To start a new chat, click the "New chat" icon adjacent to the "Microsoft Teams" heading in the sidebar, which should be visible no matter which app within Teams you are currently viewing. You can then select the participants by typing their names or CRSIDs. Sometimes this doesn't work reliably, so if not, just go back into it and try again. It should be able to find people from across the University.

Calls can be arranged between the participants of chats, with each member choosing whether to participate with video or just voice. Screen sharing is also supported if using certain clients. Presentations can also be hosted, and other participants can browse through the slides without affecting the speaker's view.

Documents can also be edited simultaneously by members of a chat, without having to worry about which version is the latest etc.

Data restrictions

Microsoft Teams is OK for University data at levels 0, 1, and 2, provided always that the members of the relevant Team understand and accept how Teams are managed in terms of members, guests, owners etc. The UIS documentation has more details on where data are stored and what is permitted.

More information

See the documentation from UIS

Online chat systems (instant messaging)

  • Microsoft Teams: see the dedicated section above.
  • Zulip: open-source chat platform, hosted by the Department of Physics. Any member of the University with a Raven account can log in to https://chat.phy.cam.ac.uk
  • Slack www.slack.com

Online collaboration tools

  • Members of the University have access to Microsoft Teams. See the dedicated section above.
  • Google G-suite: members of the University have access to core G Suite apps, which includes online access to Google Docs for collaborative document editing

Remote access to online journals

Accessing data on Chemistry fileservers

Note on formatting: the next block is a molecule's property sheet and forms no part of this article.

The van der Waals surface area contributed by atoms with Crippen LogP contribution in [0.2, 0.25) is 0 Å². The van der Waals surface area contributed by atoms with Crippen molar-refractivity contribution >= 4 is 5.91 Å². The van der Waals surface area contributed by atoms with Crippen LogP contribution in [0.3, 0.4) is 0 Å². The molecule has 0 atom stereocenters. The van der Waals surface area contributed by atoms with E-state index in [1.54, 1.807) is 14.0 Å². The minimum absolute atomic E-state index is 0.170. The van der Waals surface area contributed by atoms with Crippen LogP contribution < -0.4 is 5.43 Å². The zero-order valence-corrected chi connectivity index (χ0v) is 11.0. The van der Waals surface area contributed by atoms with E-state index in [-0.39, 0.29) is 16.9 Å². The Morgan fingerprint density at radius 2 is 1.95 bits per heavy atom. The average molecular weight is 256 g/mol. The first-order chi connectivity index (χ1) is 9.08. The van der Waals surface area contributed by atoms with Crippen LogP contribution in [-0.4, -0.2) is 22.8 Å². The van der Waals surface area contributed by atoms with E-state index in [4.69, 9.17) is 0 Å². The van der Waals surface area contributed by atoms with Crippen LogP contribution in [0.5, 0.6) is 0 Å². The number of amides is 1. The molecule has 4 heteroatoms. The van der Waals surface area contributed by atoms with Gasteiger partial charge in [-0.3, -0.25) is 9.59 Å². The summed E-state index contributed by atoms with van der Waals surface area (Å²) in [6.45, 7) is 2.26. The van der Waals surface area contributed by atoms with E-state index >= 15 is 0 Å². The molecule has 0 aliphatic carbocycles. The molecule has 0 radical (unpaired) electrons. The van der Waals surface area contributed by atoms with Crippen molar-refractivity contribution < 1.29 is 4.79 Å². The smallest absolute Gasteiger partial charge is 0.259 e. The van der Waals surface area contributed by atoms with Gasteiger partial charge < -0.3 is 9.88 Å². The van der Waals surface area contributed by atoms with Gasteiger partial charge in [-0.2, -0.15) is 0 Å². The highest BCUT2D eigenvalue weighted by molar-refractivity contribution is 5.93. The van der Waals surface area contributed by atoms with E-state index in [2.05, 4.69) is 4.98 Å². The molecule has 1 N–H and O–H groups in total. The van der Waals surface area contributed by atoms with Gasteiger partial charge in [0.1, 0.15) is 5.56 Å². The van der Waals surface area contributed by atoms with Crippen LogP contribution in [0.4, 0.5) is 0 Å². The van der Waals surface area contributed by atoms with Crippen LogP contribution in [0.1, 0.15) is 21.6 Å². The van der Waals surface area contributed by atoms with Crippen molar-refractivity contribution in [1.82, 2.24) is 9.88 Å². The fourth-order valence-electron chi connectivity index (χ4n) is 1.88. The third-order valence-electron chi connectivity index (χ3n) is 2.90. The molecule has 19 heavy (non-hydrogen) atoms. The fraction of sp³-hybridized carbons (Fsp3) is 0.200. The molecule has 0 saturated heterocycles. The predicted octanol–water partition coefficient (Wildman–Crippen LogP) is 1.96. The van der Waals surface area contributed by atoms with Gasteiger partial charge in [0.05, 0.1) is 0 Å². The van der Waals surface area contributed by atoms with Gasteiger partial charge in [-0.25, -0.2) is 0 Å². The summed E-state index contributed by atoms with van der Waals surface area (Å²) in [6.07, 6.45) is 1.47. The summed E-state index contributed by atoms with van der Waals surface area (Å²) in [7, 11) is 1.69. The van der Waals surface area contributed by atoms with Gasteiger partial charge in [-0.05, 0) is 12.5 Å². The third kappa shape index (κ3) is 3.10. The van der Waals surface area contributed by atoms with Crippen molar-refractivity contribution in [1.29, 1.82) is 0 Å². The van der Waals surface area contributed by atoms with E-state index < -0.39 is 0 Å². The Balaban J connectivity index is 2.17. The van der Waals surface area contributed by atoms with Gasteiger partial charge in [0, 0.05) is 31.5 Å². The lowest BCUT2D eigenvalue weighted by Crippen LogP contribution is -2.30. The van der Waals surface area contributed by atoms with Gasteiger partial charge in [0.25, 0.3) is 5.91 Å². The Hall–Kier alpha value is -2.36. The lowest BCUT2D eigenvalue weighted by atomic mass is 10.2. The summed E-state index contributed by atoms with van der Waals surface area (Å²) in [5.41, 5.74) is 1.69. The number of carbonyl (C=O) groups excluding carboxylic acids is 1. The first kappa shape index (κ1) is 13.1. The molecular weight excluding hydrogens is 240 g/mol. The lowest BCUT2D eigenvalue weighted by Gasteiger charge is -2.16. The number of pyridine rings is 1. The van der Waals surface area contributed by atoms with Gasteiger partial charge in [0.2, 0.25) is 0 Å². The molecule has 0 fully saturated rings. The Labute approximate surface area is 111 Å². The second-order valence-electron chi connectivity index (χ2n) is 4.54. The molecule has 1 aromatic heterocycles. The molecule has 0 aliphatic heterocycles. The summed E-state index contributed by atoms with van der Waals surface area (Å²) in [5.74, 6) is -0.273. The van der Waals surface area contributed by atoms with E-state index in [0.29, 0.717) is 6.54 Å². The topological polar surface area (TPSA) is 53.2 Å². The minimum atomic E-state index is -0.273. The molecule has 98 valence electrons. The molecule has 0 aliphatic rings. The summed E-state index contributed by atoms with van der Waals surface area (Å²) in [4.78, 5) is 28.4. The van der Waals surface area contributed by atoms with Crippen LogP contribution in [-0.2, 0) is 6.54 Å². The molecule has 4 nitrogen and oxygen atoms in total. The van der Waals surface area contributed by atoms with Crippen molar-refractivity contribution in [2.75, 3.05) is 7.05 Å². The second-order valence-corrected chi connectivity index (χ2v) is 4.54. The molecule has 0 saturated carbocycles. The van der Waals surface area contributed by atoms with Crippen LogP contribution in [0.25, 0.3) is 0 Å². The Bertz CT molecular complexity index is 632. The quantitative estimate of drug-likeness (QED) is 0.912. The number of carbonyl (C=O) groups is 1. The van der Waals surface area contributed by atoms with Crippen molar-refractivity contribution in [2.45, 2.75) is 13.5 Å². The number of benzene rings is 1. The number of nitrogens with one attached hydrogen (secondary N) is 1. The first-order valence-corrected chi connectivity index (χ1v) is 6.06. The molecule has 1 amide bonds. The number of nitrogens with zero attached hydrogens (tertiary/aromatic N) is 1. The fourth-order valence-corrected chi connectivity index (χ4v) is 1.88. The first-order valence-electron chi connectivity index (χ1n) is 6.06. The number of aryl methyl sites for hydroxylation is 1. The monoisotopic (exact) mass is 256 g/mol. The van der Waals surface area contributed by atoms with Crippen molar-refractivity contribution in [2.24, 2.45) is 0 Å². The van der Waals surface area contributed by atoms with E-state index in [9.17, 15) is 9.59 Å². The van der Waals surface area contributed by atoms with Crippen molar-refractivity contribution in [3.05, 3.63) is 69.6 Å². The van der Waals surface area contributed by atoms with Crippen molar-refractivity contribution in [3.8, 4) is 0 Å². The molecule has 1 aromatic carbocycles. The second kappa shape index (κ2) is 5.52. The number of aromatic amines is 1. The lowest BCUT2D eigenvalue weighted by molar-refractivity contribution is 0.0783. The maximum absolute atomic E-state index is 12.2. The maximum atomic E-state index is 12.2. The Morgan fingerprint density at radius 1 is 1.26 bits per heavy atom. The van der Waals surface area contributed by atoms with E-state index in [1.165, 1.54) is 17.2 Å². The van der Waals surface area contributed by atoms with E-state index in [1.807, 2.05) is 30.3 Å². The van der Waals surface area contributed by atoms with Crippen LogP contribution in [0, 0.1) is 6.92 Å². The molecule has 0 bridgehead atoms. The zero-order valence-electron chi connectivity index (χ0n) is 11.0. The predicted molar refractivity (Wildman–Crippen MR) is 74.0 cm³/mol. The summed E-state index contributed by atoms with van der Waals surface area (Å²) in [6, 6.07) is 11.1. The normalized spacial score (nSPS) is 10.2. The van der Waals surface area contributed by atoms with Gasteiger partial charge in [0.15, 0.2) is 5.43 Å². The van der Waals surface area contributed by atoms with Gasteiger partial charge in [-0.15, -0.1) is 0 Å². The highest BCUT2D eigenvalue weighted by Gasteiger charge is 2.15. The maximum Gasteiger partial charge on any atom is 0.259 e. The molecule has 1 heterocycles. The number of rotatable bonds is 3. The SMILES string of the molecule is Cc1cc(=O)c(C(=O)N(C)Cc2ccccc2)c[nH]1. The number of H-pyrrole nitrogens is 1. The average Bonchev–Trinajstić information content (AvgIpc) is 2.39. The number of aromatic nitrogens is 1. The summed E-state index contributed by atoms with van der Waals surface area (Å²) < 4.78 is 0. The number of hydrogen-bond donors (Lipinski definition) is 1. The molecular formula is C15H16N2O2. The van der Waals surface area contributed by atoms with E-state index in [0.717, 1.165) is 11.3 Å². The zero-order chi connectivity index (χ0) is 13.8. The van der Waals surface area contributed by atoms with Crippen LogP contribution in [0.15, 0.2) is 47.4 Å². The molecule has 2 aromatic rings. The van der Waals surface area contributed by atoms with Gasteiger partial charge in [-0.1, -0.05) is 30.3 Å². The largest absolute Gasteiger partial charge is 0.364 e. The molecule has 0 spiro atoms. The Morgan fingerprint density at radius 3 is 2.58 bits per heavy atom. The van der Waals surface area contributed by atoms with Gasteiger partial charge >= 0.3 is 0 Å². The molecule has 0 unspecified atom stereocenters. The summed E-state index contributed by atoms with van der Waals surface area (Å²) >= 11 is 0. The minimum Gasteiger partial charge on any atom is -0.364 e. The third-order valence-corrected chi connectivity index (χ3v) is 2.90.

Connect using our VPN service and then follow the normal instructions for connecting to a Department fileserver.

Remotely accessing workstations

Connect to the Department network using our VPN service (or you may wish to use ssh via the bastion host).

  • Windows computers: many managed Department Windows computers should be accessible via Remote Desktop. If you think Remote Desktop access has not been permitted for computers in your group, please email support@ch.cam.ac.uk
    • If you are using a Windows computer remotely, you should already have Remote Desktop Connection as an option in the Start menu. If you are using a Linux computer remotely, the choice of remote desktop client will depend on the distribution you use but remmina is commonly available.
  • Linux computers: once connected to the Department network (see above) you can ssh to your managed Department Linux workstation.

You will need to know the full name of the computer you wish to connect to. This will be of the form computername.ch.cam.ac.uk or computername.ch.private.cam.ac.uk. If you're unsure what the name of your computer is, you can visit https://myip.ch.cam.ac.uk from the computer to find out before leaving the Department. If you cannot do this because you are already away from the Department, please email support@ch.cam.ac.uk for advice